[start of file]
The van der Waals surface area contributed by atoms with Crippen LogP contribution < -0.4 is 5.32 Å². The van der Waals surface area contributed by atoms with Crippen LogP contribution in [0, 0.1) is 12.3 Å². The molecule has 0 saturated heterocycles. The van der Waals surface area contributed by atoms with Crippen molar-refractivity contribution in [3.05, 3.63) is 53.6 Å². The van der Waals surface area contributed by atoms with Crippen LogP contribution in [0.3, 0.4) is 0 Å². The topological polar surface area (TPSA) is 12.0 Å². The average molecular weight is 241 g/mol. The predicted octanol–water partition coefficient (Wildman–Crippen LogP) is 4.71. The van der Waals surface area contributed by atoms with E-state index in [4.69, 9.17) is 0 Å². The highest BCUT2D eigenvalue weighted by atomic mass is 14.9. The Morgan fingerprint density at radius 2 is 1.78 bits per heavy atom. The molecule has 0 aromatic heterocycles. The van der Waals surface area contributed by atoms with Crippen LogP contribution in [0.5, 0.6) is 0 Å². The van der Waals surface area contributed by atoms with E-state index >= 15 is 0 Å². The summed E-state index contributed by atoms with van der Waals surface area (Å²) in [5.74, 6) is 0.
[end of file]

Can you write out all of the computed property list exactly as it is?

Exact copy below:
The van der Waals surface area contributed by atoms with Crippen LogP contribution < -0.4 is 5.32 Å². The van der Waals surface area contributed by atoms with Crippen LogP contribution in [0, 0.1) is 12.3 Å². The molecule has 0 saturated heterocycles. The van der Waals surface area contributed by atoms with Crippen molar-refractivity contribution in [3.05, 3.63) is 53.6 Å². The van der Waals surface area contributed by atoms with Crippen LogP contribution in [0.3, 0.4) is 0 Å². The topological polar surface area (TPSA) is 12.0 Å². The average molecular weight is 241 g/mol. The predicted octanol–water partition coefficient (Wildman–Crippen LogP) is 4.71. The van der Waals surface area contributed by atoms with E-state index in [4.69, 9.17) is 0 Å². The highest BCUT2D eigenvalue weighted by atomic mass is 14.9. The Morgan fingerprint density at radius 2 is 1.78 bits per heavy atom. The molecule has 0 aromatic heterocycles. The van der Waals surface area contributed by atoms with Crippen LogP contribution in [0.5, 0.6) is 0 Å². The van der Waals surface area contributed by atoms with E-state index >= 15 is 0 Å². The summed E-state index contributed by atoms with van der Waals surface area (Å²) in [5.74, 6) is 0.